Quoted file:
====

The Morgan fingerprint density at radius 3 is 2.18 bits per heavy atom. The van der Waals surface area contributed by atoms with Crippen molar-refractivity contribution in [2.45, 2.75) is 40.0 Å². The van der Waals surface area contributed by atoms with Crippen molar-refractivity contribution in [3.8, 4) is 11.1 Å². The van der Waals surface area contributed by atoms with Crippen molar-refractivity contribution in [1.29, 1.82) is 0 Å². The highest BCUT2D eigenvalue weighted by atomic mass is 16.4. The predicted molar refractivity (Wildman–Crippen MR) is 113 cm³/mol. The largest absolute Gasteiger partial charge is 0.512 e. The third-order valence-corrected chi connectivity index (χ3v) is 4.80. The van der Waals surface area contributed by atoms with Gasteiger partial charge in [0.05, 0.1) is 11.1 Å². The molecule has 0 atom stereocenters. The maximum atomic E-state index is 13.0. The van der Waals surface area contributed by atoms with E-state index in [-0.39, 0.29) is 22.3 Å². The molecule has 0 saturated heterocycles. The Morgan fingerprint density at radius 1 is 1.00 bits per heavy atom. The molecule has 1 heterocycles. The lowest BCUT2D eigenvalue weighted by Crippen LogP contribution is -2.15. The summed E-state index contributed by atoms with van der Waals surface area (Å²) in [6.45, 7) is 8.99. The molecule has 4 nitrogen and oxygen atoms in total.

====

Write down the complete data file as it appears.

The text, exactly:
The Morgan fingerprint density at radius 3 is 2.18 bits per heavy atom. The van der Waals surface area contributed by atoms with Crippen molar-refractivity contribution in [2.45, 2.75) is 40.0 Å². The van der Waals surface area contributed by atoms with Crippen molar-refractivity contribution in [3.8, 4) is 11.1 Å². The van der Waals surface area contributed by atoms with Crippen molar-refractivity contribution in [1.29, 1.82) is 0 Å². The highest BCUT2D eigenvalue weighted by atomic mass is 16.4. The predicted molar refractivity (Wildman–Crippen MR) is 113 cm³/mol. The largest absolute Gasteiger partial charge is 0.512 e. The third-order valence-corrected chi connectivity index (χ3v) is 4.80. The van der Waals surface area contributed by atoms with Gasteiger partial charge in [0.05, 0.1) is 11.1 Å². The molecule has 0 atom stereocenters. The maximum atomic E-state index is 13.0. The van der Waals surface area contributed by atoms with E-state index in [-0.39, 0.29) is 22.3 Å². The molecule has 0 saturated heterocycles. The Morgan fingerprint density at radius 1 is 1.00 bits per heavy atom. The molecule has 1 heterocycles. The lowest BCUT2D eigenvalue weighted by Crippen LogP contribution is -2.15. The summed E-state index contributed by atoms with van der Waals surface area (Å²) in [6.45, 7) is 8.99. The molecule has 4 nitrogen and oxygen atoms in total.